In use of the cable of FIG. 1a, the spaced depressions 11 are effective in causing bright spots along the length of the cable, since they provide a discontinuous surface which interrupts the usual internal reflection of light within the optical fibers and permits the escape of greater amounts of light therefrom, at the locations of the depressions 11.
In the modified form of the invention shown in FIGS. 3 and 4, in which the same numerals, primed ('), are used to identify elements similar to those of FIG. 1, the light emitting means is modified by the elimination of the bulb and optical fibers. In this modification, the light emitting means includes a voltage-sensitive or excitable filling in the channel 19', which is sealed to prevent the escape of the filling, I prefer to use the readily available neon gas compositions as the excitable filling.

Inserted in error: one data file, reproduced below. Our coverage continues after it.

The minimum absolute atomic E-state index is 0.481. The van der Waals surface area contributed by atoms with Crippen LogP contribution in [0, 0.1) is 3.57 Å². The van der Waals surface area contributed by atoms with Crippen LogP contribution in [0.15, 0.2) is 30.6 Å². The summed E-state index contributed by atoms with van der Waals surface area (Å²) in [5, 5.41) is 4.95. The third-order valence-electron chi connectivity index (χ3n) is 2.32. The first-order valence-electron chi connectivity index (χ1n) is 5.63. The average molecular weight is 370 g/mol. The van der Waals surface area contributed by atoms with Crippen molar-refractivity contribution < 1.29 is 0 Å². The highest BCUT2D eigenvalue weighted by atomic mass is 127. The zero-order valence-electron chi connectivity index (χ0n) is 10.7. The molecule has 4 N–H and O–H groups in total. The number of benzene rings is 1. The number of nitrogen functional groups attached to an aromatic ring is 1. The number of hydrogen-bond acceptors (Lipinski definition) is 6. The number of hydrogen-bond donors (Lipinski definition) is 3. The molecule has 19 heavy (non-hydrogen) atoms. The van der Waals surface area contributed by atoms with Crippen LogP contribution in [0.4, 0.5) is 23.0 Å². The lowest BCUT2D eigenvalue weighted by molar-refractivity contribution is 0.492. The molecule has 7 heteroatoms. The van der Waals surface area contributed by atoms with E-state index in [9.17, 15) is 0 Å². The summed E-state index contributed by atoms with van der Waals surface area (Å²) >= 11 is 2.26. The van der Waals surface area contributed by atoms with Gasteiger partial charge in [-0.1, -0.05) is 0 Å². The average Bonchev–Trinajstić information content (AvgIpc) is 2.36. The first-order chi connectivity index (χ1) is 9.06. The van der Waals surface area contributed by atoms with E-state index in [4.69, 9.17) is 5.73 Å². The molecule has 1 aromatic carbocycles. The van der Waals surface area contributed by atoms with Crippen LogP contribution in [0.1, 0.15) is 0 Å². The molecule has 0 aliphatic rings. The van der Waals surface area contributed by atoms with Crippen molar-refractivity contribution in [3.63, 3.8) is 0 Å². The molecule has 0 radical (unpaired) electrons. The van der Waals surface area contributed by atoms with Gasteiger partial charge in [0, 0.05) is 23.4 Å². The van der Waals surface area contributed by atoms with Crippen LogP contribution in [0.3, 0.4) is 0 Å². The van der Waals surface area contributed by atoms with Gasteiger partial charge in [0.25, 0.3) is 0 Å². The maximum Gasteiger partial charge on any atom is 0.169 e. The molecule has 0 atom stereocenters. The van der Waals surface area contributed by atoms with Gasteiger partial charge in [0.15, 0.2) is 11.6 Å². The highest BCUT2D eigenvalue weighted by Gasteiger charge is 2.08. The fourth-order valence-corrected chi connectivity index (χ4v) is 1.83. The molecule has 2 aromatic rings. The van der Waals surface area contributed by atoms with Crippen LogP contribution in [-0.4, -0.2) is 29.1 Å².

Excitation of the neon in the channel 19' is effected by electrodes, such as those shown schematically by the dotted lines 22' and 33', which are longitudinally separated along the length of the channel 19'.
The cable shown in FIGS. 3 and 4 is particularly advantageous in services which require a high degree of flexibility of the cable, since the "neon tube" formed in the channel 19' does not impose any additional rigidity to the cable and is capable of extreme degrees of flexing within the limits of integrity of the insulating covering 4'.